Stuttering

1 What is Stuttering?

Stuttering is a speech disorder that involves frequent and significant problems with normal fluency and flow of speech.

People who stutter know what they have to say but they have difficulty saying it. They repeat or prolong a word, syllable or phrase.

Stuttering is common in young children as a normal part of learning to speak. Most children outgrow this developmental stuttering.

Sometimes however stuttering becomes chronic condition. This type of stuttering can impact self-esteem and interactions with other people.

Children and adults who stutter may benefit from speech therapy, psychological counselling or using electronic devices to improve speech patterns.

2 Symptoms

Stuttering signs and symptoms include:

  • difficulty starting a word,
  • sentence and phrase,
  • prolonging word or sounds with in a word,
  • repetition of a sound,
  • syllable or word,
  • brief silence for certain syllables or pauses within a word,
  • excess tension,
  • tightness or movement of the face or upper body to produce a word,
  • anxiety about talking and limited ability to effectively communicate.

These speech difficulties are often accompanied by:

  • Rapid eye blinks,
  • tremors,
  • facial tics,
  • head jerks and clenching fists. 

3 Causes

Researchers are still studying the underlying causes of persistent stuttering. A combination of factors may be involved. Possible causes of stuttering are as follows:

  • Abnormalities in speech motor control: Some evidence indicates that abnormalities in speech motor control, such as:
    • timing,
    • sensory and motor coordination,
    • are implicated.
  • Genetics: Stuttering tends to run in families. It appears that stuttering occurs due to genetic abnormalities in language centers of brain.
  • Medical conditions: Stuttering can sometimes result from trauma, stroke to the brain.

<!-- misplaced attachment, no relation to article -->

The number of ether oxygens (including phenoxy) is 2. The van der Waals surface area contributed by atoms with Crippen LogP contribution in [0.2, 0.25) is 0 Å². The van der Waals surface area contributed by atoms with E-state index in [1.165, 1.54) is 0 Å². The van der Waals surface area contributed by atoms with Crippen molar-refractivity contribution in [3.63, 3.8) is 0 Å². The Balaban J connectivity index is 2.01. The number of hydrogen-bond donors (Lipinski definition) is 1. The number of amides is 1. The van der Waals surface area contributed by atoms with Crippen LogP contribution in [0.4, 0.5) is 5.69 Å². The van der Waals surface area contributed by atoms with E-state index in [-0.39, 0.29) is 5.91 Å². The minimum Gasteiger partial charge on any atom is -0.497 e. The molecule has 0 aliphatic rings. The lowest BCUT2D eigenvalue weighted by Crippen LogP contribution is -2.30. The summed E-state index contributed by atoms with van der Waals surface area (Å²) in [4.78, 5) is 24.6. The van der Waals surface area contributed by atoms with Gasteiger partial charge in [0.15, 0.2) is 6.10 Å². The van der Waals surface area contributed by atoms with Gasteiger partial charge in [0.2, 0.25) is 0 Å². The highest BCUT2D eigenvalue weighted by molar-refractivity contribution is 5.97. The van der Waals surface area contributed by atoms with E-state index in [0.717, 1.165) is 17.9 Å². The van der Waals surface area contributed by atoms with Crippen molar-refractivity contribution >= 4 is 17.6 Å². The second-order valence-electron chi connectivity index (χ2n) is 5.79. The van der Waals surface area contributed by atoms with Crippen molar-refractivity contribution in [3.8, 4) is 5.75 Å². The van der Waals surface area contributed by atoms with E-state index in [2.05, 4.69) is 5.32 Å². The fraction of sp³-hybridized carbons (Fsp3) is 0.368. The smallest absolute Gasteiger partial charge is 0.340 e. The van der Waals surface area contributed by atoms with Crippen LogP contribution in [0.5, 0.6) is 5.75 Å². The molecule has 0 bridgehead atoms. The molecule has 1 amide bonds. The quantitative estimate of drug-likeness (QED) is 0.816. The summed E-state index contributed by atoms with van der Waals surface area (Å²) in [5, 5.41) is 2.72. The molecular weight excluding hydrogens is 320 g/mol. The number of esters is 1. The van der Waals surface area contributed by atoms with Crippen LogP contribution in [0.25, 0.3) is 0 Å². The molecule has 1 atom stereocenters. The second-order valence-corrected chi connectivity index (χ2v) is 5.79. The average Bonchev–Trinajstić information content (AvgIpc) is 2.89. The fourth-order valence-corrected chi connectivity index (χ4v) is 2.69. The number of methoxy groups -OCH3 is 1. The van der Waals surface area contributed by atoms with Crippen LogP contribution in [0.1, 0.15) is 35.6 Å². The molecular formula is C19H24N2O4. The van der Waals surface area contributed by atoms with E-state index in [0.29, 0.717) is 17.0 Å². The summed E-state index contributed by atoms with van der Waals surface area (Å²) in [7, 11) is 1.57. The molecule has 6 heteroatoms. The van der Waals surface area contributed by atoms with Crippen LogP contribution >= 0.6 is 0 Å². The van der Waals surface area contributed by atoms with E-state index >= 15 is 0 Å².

• Mental health problems: In rare, isolated cases, emotional trauma can lead to stuttering. 

4 Making a Diagnosis

Diagnosis of stuttering is completely based on signs and symptoms.

Some questions may be asked about childhood observations. Questions asked to parents. Questions about how stuttering effects child’s life.

Differentiate between repetition of syllables and mispronunciation of words that’s normal in children. Rule out similar underlying situation that can cause irregular speech known as Tourette’s syndrome.

If stuttering persists in adults some questions related to socioemotional state of the person are asked. 

5 Treatment

There are several methods available to treat stuttering in children and adults.

Some of them include:

  • Controlled fluency - It is a type of speech therapy which teaches patients to slow down their speech and notice stuttering.
  • Electronic devices - several electronic devices are available which requires the person with stuttering to slow down otherwise the speech sound will be distorted. Another device is available which mimics the sound so that the person will be able to hear himself/herself and notice stuttering.
  • Cognitive behavior therapy - it is a type of psychological counselling which helps to identify and change ways of thinking. No drugs are proved to be helpful in stuttering. Treatment of stuttering can also be done at home with the help of speech-language pathologist or as a part of intensive program.

6 Prevention

Till now, since the causes of stuttering are still under study, preventive methods are not yet established.

But based on causes, certain tips can be given:

  • avoiding head traumas,
  • speech therapy of the child whose family has a history of stuttering,
  • avoiding stress.

7 Lifestyle and Coping

The following lifestyle tips may help to cope with stuttering:

  • listening attentively to the child who stutters,
  • wait for the person to say the word or complete the sentence,
  • take out time for the child to talk to him or her without distractions,
  • speak slowly,
  • take turns while talking,
  • avoid interrupting in between,
  • stay calm,
  • do not focus on the stuttering,
  • praise more than criticism to the child or adult with this speech disorder,
  • accept the person or child,
  • the way he or she is,
  • connecting to other people who stutter
  • and joining certain support groups who can provide encouragement.

8 Risks and Complications

Factors which increase the risk of developing stuttering include:

  • having relatives who stutter.
  • stuttering tends to run in families delayed childhood development - children who have developmental delays and have other speech problems are at higher risk.
  • being male - males are more likely to develop stuttering.
  • stress - stress in the family, high parental expectations or other types of pressure can worsen stuttering.

Some of the complications of stuttering include:

  • low self-esteem,
  • problems with communication,
  • avoiding situation that require speaking,
  • being bullied or teased,
  • being anxious in social situations or being diagnosed with social anxiety disorder.
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